Conflicts in Korea Part 4

Conflicts in Korea Part 4

North Korea was met by increasingly harsh sanctions from the outside world, not only from the UN but also directly from the EU and the US. Following the fifth nuclear test in the autumn of 2016, the UN Security Council introduced sanctions banning the export of coal, iron and lead, important sources of income for North Korea. In response to the sixth nuclear test a year later, limits were set on North Korea’s imports of oil, while textile exports were banned and new visas were stopped for North Korean guest workers. The United States had proposed that UN sanctions would completely block North Korea’s oil imports, which are mainly from China, but Security Council members could not agree on this.

Tensions are rising in the region

Neighboring countries reacted with concern to the North Korean test firings. In 2017, South Korea deployed a US missile defense system (THAAD) as protection against North Korean robots. Beijing, fearing that the system could be used to monitor China and threaten the balance of power in the region, initially protested strongly and relations with South Korea cooled. But after South Korea, among other things, promised to limit the scope of air defense, the Chinese leadership calmed down.

Japan, which was concerned that North Korean robots had been tested over Japanese territory, agreed with the United States on increased military cooperation and deployed anti-aircraft missiles in the country. Japan and South Korea also imposed their own sanctions on the North Korean regime.

Kim Jong-Un’s aggressive actions and threats against the United States led US decision – makers to highlight North Korea as the most pressing security issue. With Donald Trump as the new American president from 2017, the tone became more threatening. Trump made statements on social media that military attacks on North Korea could not be ruled out. Pyongyang responded by threatening nuclear war. But US government officials nevertheless stressed that the main means of getting North Korea to change its mind were diplomacy and sanctions.

The United States criticized China – North Korea’s only ally and largest trading partner – for not doing enough to pressure Pyongyang and to see through its fingers that Chinese companies traded with North Korea in violation of international sanctions. In an attempt to appease the United States, Beijing tightened controls, and sanctions policy now seemed to bite harder.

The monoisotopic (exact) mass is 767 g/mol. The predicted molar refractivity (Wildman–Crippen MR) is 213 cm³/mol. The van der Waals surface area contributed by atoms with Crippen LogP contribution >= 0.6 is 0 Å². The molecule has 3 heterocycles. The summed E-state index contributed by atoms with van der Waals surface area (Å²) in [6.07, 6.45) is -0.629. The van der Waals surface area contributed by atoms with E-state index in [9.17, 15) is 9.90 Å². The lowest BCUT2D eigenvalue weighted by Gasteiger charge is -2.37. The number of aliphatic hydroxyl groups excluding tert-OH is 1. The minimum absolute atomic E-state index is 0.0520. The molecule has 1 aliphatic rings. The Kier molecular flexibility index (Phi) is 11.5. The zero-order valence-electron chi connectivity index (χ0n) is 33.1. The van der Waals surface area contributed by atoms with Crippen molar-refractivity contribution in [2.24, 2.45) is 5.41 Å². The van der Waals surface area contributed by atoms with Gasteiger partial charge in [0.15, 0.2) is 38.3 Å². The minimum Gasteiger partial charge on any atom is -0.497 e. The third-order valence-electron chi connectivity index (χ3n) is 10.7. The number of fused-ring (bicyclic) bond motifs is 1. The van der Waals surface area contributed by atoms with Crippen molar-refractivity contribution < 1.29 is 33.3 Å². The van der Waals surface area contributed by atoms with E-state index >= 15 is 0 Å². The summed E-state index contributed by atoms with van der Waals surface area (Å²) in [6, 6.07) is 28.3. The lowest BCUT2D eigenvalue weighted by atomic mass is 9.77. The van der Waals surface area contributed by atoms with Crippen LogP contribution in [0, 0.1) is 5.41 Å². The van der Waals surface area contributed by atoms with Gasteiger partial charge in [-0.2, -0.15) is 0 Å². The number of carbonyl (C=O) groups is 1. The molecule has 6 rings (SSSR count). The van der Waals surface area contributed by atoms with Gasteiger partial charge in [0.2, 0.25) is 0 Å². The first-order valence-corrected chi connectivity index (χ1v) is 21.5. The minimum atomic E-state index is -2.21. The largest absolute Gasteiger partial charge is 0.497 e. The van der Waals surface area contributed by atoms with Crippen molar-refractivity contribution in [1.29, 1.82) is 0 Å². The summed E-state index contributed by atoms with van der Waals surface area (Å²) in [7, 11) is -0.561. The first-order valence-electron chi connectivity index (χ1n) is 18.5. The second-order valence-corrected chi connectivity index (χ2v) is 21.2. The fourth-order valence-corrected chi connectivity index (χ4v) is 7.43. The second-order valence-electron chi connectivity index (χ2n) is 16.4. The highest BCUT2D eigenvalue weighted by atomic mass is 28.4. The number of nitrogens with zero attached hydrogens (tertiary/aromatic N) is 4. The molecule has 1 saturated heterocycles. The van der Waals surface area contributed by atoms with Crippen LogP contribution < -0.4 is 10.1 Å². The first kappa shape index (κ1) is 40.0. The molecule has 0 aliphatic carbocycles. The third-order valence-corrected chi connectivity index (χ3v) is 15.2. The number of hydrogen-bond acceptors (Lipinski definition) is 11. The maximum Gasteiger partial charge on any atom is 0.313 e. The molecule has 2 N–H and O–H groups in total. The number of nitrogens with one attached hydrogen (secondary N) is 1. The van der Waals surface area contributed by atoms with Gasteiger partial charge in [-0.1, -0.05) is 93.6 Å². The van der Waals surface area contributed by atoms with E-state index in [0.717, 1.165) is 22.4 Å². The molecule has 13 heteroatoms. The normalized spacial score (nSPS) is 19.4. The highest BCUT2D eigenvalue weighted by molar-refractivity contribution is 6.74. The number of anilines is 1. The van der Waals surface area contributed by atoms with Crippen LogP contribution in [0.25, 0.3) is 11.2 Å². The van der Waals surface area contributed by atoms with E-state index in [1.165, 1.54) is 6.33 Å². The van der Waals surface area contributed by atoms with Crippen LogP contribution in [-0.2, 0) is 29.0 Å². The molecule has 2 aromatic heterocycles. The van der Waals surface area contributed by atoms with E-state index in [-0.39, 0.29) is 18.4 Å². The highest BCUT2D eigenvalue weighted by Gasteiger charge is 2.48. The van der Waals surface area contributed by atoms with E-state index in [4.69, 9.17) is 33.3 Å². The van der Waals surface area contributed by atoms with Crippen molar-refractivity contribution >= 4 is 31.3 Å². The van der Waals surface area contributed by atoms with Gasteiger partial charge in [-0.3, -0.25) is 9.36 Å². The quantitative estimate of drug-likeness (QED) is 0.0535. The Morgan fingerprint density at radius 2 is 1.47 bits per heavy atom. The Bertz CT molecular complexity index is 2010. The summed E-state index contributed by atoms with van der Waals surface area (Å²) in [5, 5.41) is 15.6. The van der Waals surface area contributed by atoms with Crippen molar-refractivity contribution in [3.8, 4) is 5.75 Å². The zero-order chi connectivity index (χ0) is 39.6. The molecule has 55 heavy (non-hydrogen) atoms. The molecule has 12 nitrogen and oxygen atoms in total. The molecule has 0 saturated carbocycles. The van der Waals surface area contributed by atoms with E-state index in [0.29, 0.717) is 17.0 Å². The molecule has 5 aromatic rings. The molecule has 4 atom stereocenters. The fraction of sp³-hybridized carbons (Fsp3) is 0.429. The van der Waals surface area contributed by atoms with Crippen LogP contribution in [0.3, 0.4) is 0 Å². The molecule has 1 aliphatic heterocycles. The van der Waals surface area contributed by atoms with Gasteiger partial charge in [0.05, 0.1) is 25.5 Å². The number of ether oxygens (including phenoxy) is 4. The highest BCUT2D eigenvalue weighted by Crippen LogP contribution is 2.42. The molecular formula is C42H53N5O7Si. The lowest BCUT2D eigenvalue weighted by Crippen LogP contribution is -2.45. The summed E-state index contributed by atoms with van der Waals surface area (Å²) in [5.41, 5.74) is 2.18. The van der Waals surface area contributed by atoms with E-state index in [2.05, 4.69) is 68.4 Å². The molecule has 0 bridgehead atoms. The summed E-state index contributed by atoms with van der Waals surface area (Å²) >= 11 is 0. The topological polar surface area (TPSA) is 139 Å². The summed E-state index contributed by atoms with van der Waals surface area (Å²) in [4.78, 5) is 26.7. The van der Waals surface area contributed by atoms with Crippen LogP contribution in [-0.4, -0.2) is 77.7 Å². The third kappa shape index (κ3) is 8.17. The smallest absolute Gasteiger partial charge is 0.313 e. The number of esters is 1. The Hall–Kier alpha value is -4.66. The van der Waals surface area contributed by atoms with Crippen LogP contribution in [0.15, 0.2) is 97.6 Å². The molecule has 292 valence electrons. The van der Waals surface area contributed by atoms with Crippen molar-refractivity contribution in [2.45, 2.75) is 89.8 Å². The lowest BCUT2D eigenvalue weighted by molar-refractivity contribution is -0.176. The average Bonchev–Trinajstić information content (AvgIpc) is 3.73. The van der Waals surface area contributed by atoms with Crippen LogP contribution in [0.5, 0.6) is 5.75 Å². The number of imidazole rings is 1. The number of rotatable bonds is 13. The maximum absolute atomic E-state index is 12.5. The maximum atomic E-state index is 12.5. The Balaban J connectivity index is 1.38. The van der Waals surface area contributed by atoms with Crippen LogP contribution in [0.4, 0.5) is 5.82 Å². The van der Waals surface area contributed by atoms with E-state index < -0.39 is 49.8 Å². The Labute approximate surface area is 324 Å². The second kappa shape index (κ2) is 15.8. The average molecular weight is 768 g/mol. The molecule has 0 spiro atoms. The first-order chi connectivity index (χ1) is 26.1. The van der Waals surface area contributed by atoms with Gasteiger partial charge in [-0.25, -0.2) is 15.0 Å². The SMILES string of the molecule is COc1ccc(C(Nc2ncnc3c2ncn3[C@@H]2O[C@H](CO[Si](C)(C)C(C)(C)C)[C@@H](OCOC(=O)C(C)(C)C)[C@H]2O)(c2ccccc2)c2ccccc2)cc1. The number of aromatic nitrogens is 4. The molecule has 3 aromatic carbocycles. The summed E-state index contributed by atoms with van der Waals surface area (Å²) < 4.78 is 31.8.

Kim Jong-Un’s turnaround

During the first months of 2018, a dramatic change took place. According to agooddir, North and South Korea began a rapprochement, made possible not least by the desire of the new South Korean President Moon Jae-Ins to improve relations. During the inauguration of the Winter Olympics in the South Korean city of Pyeongchang in February, North and South Koreans marched together behind a reunion flag. A summit between the two countries’ leaders was held in the South Korean border town of Panmunjom, when Kim Jong-Un, as the first North Korean leader ever, entered South Korean soil. They agreed to strive for a peace agreement and for the countries to be free of nuclear weapons. Shortly before the meeting, Kim Jong-Un and Chinese President Xi Jinping met in Beijing.

But the most surprising meeting took place in Singapore on June 12 between President Trump and Kim Jong-Un. The hitherto bitter enemies now shook hands and promised in a written agreement to create peace and a nuclear-weapon-free Korean peninsula. But no more detailed action plan was established. Washington undertook to safeguard North Korea’s security, and shortly after the meeting, the United States stopped the recurring military exercises with South Korea. A few months later, North Korea kept its promise to send back the remains of American soldiers killed in the Korean War.

 What was behind the turnaround?

According to experts, North Korea today has the capacity to mount nuclear warheads on ballistic missiles and the regime claims that it is able to strike at the US mainland. At a party meeting in April 2018, it was determined that North Korea had achieved the nuclear weapons goal and that the forces would henceforth be focused on developing the country’s economy.

But the plans are thwarted by the world’s sanctions, which hit the North Korean economy hard. In order for the country to accelerate growth and be able to implement more market economic reforms, trade, loans and investments from the outside world are needed.

The steps taken by North Korea during the first half of 2018 – to stop all test firings and reportedly destroy a nuclear test facility – have not been enough for the outside world to lift sanctions against North Korea. The United States demands more in order to move forward with the promises in the Singapore Agreement. So far, the United States has also taken Pyongyang’s desire for a peace agreement as a first step in the process. The deadlock was not facilitated by the IAEA’s report in the summer of 2018 that nuclear development in North Korea looked set to continue.

Some experts say that Pyongyang only uses proven North Korean tactics to gain advantages, without any intention of giving up its nuclear weapons. Others, including South Korean experts who engage in dialogue with their Korean neighbors, are convinced that Kim Jong-Un is indeed prepared to trade his nuclear weapons for economic development provided the regime’s security is secured – and his own grip on power.

Conflicts in Korea 4

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